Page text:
TV Tropes Needs Your Help
View Kickstarter Project
Big things are happening on TV Tropes! New admins, new designs, fewer ads, mobile versions, beta testing opportunities, thematic discovery engine, fun trope tools and toys, and much more - Learn how to help here
and discuss here
"Over here is Chief Momi. He's the jungle's head salesman, but lately his sales have been shrinking."
are human heads that have been sliced open, had the skull removed and replaced with a wooden ball, the Mouth Stitched Shut
, and is then boiled in treated water then dried out. The boiling causes the skin to shrink, and the drying process, using heated stones and sand, shrinks it even further. The effect produces a head that is considerably smaller than the original, often has deformities that give it an appearance that ranges from comical
, and is essentially mummified. The process is detailed here
In fiction shrunken heads can appear anywhere with a tribal setting, sometimes in fantasy, or just when creators need to make it clear that viewers are not in familiar territory anymore. What the heads are used for varies as well, sometimes being in the background among the possessions
of a Nightmare Fetishist
or Collector of the Strange
. Other times they appear as the still-attached head of someone who ran afoul of some mystical tribe or Witch Doctor
. Others will be an Oracular Head
The practice originates with the Jivaroan tribes of the Amazon Rainforest, but has come to be associated with witch doctors. It did have religious significance, but when European explorers arrived, they became curiosities and there began to be a demand for them among the communities. Demand also sparked a rise in headhunting around the areas. Replicas can still be obtained in the Amazon from the same tribe, now made from goat skin. In fiction, however, they can turn up in just about any culture that has a jungle/tribal setting.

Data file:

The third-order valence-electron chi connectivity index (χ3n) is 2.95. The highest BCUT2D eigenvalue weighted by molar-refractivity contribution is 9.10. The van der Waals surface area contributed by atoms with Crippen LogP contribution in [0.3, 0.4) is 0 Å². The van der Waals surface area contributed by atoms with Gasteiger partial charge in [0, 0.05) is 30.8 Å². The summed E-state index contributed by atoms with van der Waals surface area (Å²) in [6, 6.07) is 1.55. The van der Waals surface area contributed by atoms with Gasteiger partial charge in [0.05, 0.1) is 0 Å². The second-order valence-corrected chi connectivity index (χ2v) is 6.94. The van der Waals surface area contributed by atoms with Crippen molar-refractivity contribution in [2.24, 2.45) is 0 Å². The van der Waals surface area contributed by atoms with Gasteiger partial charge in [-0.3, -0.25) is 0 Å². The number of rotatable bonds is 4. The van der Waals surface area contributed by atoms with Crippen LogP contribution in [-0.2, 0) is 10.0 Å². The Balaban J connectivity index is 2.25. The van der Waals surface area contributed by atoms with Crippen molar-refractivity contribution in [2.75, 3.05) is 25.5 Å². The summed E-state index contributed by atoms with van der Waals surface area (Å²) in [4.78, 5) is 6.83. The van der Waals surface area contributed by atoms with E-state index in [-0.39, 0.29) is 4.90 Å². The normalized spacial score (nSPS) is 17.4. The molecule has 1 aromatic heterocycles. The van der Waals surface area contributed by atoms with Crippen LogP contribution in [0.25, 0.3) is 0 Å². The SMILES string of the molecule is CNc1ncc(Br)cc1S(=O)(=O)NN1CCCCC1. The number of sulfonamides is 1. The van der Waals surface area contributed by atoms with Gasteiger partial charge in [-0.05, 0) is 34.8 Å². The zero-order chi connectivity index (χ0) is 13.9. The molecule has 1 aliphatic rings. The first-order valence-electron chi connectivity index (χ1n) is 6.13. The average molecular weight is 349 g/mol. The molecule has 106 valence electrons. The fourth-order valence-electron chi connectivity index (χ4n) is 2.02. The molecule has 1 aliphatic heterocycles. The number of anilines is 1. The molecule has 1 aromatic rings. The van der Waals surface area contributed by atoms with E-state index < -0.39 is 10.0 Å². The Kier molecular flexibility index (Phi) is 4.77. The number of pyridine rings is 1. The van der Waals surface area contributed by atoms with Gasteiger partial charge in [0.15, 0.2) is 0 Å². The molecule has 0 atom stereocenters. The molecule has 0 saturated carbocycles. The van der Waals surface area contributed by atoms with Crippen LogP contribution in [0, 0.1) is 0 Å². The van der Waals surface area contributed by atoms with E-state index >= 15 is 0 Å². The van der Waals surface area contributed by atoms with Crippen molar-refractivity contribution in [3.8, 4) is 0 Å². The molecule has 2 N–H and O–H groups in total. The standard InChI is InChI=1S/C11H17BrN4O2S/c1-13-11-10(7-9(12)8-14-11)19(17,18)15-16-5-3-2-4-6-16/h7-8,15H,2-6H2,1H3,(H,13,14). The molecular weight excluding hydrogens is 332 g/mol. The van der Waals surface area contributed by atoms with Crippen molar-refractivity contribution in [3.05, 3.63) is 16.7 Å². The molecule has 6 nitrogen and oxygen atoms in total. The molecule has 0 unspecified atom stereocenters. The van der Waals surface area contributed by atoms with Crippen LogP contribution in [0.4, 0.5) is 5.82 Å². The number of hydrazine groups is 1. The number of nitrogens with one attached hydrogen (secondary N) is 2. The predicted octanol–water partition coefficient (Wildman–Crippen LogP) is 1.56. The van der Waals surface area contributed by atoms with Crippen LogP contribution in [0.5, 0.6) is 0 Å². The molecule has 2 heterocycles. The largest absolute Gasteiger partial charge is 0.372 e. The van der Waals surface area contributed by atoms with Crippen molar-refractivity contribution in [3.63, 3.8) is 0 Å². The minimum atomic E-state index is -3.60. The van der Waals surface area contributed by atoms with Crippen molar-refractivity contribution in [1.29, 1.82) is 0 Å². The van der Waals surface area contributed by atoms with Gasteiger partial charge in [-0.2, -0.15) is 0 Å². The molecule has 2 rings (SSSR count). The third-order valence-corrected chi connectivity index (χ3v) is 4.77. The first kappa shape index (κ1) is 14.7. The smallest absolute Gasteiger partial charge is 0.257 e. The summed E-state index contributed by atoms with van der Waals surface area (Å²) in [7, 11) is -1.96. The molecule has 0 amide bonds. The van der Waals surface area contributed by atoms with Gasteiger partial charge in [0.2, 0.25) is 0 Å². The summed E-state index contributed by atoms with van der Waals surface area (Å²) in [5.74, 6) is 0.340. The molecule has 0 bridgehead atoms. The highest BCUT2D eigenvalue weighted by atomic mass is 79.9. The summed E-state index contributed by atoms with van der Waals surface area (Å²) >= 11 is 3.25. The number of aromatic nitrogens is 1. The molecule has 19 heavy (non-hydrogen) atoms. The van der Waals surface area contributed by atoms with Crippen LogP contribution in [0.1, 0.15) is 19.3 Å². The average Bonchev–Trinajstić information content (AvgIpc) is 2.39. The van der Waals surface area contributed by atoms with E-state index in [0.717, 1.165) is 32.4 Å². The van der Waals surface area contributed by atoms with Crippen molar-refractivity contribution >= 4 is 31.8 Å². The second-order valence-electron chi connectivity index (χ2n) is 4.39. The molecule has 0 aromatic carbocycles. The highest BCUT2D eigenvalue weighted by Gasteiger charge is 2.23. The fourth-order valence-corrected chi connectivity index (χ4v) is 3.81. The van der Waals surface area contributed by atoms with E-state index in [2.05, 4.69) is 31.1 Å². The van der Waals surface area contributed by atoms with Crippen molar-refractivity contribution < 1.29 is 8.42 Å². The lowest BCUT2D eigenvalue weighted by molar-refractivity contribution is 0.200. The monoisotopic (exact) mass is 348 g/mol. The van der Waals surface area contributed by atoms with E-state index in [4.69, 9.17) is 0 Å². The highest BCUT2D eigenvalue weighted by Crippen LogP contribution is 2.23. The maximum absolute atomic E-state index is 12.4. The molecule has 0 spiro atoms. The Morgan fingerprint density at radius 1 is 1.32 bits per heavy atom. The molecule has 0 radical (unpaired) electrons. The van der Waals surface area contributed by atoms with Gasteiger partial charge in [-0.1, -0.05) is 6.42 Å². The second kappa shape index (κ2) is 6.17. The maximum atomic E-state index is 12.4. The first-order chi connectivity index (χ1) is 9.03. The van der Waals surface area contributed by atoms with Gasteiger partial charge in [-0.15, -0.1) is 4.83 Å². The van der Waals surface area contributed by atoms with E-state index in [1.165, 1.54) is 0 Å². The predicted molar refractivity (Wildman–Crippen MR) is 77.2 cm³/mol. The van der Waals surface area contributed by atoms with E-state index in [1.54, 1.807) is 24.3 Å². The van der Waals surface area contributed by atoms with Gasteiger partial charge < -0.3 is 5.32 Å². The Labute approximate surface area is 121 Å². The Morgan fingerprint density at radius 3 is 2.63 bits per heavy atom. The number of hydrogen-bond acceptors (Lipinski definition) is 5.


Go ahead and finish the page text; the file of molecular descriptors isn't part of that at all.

Part of Hollywood Voodoo
. Related to Battle Trophy
. Not to Be Confused with Tiny-Headed Behemoth
, or the other
meaning of "head shrinking
- EC Comics: Haunt of Fear #8 had the story "Diminishing Returns". Greedy New Yorker Vincent Beardsley goes to Ecuador to steal a tribal diamond. When the locals catch on, he sells out his friend, who is made into a shrunken head. Vincent gets his in the end, of course.
- In the Tintin book The Broken Ear, Tintin and Ridgewell are captured by the Bibaros, who cut their enemies' heads and shrink them. They escape thanks to Ridgewell's ventriloquism.
Film Live Action
- In The Nightmare Before Christmas, the first boy to get a visit from Jack as Santa gets a shrunken head as a present.
- Hotel Transylvania has shrunken heads on the room doors that seem to act as the "Do Not Disturb" cards in normal hotels. They also yell at the maids when the room needs to be cleaned.
- In The Princess and the Frog, Dr. Facilier, the evil Witch Doctor states "I'm a royal too on my mother's side" during his Villain Song , and shows a woman's crowned, shrunken head to the prince he sings the song to.